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How to Find the Best Medicare Part D Plan

Annual open enrollment period is your chance to shop for better value in a prescription drug plan and save as much as $700

By Jennie L. Phipps

Open enrollment for Medicare Part D prescription drug coverage runs from Oct. 15 through Dec. 7. The average monthly cost for a plan is declining to $55.50 next year from $56.49 in 2023. Now is when the 49 million Part D participants search for better deals and save as much as $700, according to a survey of Medicare insurance agents.

A view from the lobby of a medicare services center. Next Avenue
Even Medicare experts say it can be difficult to make the right decisions.   |  Credit: Getty

Figuring out the savings may not be easy. Teresa Mears, the founder and CEO of Living on the Cheap, a group of 40 bargain-hunting websites nationwide, knows how to pinch pennies. But last year, she stumbled when she switched Part D plans.

"I only take one drug. I changed plans thinking this drug was covered, based on the info online. But it was not."

"Hah! I changed and didn't save money," she recalls. "I only take one drug. I changed plans thinking this drug was covered, based on the info online. But it was not. I fear for people who are trying to manipulate this system when they need a lot of drugs."

An Expert Is Stumped

Even a Medicare expert says it can be tough to make the right decisions. Like most people, Jesse Slome learned about changes in his Part D plan via a postal mail notification. Slome, who is the executive director of a trade organization for insurance agents, the American Association for Medicare Supplement Insurance, noticed that the cost of his personal plan was tripling.

"They offset that by making generic drugs free. So, it's not simple. Multiple pieces of the puzzle are changing," he said, "and those differences can be really expensive."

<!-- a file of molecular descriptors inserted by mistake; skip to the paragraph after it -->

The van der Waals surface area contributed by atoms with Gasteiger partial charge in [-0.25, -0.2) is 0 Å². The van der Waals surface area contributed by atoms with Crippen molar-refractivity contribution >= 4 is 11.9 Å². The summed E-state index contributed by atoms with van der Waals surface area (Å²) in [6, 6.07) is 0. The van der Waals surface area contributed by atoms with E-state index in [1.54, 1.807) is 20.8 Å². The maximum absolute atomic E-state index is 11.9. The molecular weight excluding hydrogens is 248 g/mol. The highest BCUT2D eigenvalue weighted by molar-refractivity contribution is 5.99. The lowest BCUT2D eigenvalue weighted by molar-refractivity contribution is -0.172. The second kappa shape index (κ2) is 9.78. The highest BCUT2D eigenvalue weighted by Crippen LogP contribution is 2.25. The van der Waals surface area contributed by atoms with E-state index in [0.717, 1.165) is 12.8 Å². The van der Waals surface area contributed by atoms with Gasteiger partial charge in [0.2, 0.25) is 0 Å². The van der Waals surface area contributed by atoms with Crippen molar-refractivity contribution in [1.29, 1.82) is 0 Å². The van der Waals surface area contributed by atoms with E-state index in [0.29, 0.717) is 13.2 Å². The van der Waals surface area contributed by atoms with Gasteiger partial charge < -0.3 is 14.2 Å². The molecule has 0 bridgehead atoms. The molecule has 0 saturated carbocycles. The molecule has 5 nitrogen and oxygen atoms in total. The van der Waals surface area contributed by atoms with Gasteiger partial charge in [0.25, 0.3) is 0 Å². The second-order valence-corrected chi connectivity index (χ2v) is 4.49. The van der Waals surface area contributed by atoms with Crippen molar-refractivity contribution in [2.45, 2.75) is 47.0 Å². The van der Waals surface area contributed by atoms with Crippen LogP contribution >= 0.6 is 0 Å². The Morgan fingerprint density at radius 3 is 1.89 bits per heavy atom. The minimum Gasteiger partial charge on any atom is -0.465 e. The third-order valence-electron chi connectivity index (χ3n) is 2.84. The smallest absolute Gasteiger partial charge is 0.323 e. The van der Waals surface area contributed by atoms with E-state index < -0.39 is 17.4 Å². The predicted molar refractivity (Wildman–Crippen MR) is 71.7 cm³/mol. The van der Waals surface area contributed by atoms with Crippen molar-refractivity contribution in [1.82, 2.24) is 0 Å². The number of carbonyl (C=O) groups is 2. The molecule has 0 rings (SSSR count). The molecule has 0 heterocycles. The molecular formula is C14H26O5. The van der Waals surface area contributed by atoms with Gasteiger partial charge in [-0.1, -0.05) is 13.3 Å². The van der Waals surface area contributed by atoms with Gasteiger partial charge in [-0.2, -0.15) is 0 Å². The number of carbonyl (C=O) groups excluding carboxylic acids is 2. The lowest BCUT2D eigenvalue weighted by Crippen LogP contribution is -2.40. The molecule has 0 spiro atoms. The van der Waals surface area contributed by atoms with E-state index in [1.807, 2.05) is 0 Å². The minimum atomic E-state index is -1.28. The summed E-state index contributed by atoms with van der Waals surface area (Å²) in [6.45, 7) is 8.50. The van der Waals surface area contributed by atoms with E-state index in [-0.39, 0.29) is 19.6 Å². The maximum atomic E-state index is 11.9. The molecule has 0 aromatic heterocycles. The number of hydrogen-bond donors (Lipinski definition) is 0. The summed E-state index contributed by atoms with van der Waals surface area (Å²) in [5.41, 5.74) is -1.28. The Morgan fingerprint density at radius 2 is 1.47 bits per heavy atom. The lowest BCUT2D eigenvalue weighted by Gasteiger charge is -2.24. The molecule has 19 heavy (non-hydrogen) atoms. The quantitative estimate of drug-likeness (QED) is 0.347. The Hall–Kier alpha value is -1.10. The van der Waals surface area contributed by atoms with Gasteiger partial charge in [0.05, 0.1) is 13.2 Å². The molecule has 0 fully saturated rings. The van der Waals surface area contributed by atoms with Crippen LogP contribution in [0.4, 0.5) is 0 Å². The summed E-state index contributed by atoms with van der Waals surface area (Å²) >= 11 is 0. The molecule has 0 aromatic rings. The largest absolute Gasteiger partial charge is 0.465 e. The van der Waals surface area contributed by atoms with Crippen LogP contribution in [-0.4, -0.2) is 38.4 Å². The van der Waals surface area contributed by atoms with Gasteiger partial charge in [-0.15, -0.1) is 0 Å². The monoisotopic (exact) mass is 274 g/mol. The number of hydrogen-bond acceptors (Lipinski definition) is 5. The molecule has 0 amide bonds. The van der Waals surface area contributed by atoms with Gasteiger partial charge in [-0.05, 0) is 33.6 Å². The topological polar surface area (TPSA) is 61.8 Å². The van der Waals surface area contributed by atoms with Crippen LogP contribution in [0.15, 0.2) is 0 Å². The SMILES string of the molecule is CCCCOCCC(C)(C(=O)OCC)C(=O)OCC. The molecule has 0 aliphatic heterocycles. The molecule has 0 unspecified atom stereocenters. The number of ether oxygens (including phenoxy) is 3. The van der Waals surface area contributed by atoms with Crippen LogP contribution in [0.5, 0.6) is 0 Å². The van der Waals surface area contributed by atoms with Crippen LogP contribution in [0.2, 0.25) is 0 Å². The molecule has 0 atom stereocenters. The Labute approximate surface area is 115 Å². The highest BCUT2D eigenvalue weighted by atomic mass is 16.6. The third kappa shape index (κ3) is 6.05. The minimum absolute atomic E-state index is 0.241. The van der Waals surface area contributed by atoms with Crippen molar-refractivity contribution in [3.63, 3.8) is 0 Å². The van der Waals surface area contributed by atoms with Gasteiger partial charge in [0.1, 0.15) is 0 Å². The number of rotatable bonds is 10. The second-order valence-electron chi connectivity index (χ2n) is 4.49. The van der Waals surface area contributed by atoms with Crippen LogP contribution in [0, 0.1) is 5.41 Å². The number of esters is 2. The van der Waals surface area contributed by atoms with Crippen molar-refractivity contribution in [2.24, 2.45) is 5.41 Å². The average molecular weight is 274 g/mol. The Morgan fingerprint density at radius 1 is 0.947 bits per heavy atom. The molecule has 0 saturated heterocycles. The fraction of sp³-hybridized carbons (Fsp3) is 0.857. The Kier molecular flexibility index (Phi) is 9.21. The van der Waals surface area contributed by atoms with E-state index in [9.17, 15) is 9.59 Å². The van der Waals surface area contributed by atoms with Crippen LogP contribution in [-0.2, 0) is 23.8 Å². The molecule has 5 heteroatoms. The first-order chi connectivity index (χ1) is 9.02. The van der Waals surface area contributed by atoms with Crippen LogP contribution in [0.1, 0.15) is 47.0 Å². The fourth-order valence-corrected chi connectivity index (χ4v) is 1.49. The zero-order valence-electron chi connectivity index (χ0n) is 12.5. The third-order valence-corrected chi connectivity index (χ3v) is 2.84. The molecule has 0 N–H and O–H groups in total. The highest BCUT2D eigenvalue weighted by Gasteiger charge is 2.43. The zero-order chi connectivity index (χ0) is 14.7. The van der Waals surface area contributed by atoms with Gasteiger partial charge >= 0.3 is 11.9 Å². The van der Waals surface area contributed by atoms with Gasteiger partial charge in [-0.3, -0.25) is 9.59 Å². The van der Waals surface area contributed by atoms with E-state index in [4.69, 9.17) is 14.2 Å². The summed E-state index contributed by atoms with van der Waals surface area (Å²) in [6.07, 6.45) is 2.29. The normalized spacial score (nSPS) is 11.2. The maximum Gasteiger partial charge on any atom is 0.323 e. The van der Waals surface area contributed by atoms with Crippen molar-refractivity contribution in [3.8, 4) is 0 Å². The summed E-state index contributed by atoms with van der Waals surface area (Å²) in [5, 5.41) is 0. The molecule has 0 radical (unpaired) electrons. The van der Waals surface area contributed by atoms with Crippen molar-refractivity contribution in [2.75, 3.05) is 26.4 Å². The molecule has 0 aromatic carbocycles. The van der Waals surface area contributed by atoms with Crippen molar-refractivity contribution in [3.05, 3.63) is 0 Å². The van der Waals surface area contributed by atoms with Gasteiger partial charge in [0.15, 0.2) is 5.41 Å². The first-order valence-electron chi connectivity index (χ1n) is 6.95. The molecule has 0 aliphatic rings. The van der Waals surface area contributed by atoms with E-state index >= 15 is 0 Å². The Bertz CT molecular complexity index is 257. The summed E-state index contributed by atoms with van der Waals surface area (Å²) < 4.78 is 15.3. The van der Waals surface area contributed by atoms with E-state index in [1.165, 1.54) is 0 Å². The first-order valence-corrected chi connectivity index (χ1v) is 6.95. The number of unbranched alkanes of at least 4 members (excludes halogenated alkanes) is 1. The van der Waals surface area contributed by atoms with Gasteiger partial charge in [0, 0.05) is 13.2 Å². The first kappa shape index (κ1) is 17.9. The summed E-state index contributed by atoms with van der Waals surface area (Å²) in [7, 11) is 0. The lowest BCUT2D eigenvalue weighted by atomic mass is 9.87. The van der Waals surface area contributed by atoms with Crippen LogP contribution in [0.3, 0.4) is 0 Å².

He says there is a way to figure this out yourself, but it requires some effort – and time. Here's what you need to know.

Steps to a DIY Part D Cost Analysis

  • An annual "notice of change" to your current Part D plan already should have arrived in your mailbox from your current Part D insurer. The Part D enrollment period begins Oct. 15 and runs through Dec. 7. Changes to the plan take effect Jan. 1, 2024.
  • Start comparing plans Oct. 1 on this Medicare site. (If you used it before Oct. 1, you got 2023 information.) If you already have a Medicare account, log in. If you don't, you can create one or continue without an account by just entering your zip code.
  • Answer "yes" to the question: "Do you want to see drug costs when you compare plans?" To make the comparison, you'll need to gather all of your prescription medications and type into the site exact medication names and dosages. You'll also be asked whether or not you get help paying for your Part D plan.
  • Select your preferred pharmacies. You can pick up to five from which you want to see drug costs.
  • After you click "Done," you'll see a list of the Part D drug plans available to you. They are ranked by the lowest drug costs plus the monthly premium costs for all 12 months. If you have lots of pharmacy options in your area, it can pay to clear and enter more potential pharmacies. The price differences can be surprising.
  • Once you have identified the cheapest plan, click on the Enroll button and sign up for your 2024 plan on Medicare's secure website.